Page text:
6. After ISIS is sufficiently beaten-back, the Syrian government will need to negotiate with the remaining entities in Syria to form a lasting peace of some sort that keeps would-be refugees in place. Syria’s government just got more flexible. It probably wants to keep the rest of its military.

7. Israel is safer whenever an adversary’s air power is degraded. 

On the risk side of the equation, we have the possibility of getting into war with Russia. I’d put those odds at roughly zero in this case because obviously the U.S. warned Russia about the attack. That means we knew their reaction before we attacked. And it was a measured response of the type Putin probably respects. I expect Russia to complain a lot but continue to partner with the U.S. against ISIS.

If it turns out that the sarin gas attack that sparked this military action didn’t come from Assad, it doesn’t much matter. President Trump will bank all of the benefits above even if the attack turns out to be a hoax. We know Assad had some chemical weapons at one point, and probably used them. No one will be crying for Assad if the attack was unnecessary. And realistically, the public will never be 100% sure who was behind the attack.

I doubt this is the first step in a larger plan for war to depose Assad. But if Assad thinks it might be, we have a stronger position over there.

I’m not pro-war, so this military action alarms me the same way it alarms most people. But objectively speaking, the risk-reward ratio for this attack on Syria’s air field was exceptionally good. You rarely see so many benefits arise from one limited military action.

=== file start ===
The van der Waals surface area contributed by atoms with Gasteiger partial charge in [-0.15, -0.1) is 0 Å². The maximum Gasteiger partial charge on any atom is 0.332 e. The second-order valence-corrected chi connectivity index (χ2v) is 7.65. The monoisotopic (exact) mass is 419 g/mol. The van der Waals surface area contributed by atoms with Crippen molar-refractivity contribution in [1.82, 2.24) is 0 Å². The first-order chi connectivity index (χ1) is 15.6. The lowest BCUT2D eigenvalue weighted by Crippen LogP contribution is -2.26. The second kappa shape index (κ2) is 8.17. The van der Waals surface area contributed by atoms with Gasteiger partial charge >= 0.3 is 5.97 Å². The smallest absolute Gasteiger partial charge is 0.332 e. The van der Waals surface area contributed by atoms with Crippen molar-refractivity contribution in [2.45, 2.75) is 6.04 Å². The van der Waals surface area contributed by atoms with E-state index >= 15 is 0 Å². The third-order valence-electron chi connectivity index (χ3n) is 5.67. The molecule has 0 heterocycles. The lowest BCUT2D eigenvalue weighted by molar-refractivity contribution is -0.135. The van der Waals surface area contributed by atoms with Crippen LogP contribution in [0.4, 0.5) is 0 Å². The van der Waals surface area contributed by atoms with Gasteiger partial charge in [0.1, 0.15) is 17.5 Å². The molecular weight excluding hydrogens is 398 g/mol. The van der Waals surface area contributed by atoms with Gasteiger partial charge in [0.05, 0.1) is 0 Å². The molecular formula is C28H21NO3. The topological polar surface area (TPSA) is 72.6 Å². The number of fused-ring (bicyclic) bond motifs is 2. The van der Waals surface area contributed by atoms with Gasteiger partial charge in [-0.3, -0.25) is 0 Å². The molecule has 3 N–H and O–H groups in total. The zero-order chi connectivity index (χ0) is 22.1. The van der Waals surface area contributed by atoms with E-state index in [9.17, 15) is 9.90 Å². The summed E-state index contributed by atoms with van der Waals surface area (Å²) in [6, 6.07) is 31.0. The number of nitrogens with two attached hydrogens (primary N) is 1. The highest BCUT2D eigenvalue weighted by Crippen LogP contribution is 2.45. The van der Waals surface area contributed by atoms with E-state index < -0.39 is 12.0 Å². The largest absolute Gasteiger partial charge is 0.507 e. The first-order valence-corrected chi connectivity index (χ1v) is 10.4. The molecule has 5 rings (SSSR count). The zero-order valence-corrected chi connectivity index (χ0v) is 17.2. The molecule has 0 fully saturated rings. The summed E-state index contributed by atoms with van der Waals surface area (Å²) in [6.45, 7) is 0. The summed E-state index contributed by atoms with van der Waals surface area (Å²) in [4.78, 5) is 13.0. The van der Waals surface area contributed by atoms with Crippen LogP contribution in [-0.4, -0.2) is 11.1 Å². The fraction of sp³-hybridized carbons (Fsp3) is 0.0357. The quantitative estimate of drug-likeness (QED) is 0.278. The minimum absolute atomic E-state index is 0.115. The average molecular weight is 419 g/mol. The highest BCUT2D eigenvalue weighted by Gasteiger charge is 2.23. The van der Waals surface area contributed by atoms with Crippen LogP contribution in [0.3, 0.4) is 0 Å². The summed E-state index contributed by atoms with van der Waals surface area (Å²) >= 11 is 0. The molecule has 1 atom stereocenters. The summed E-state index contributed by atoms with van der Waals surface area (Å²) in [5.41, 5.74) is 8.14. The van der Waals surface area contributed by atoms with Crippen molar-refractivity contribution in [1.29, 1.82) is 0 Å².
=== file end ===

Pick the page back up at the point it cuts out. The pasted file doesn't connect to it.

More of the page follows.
I thought President Trump would hold off on military action in the service of regime change. That still seems to be the case. But once our intelligence services traced the plane that allegedly dropped the gas back to a specific air base, it opened the option that Trump took. I didn’t realize that our military knows what every aircraft in Syria is doing at all times. That’s impressive, bordering on hard-to-believe.

anmol
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Posts: 1871
Joined: 05 May 2009 17:39

Re: Understanding US thread-III

Postby anmol » 09 Apr 2017 10:07

Secretary of State Rex Tillerson will head to Moscow this week to negotiate with the Russians, and his words will be backed up by the proven power of the U.S. military. The Syrian regime, a close Russian ally, reportedly carried out a brutal chemical weapons attack on a hospital Tuesday, murdering innocent women and children. Former President Barack Obama drew a “red line” on the use of chemical weapons in Syria. But, when Syrian President Bashar al-Assad used sarin on civilians in 2013, he backed down, settling for an agreement that failed to eliminate the Syrian regime’s chemical weapons stockpiles — despite the administration’s claims to have done so. White House Press Secretary Sean Spicer partially attributed Tuesday’s atrocity to the Obama administration’s “weakness and irresolution.” President Donald Trump ordered cruise missile strikes Thursday against al-Shayrat airfield, the air base from which Tuesday’s chemical weapons attack was launched, upholding Obama’s “red line” years later and demonstrating that a U.S. threat of military force has meaning. Thursday’s demonstration of American power restores American credibility, which was damaged by the previous administration’s inaction. Tillerson will be able to enter into negotiations with Moscow with leverage

http://dailycaller.com/2017/04/08/trump ... rong-hand/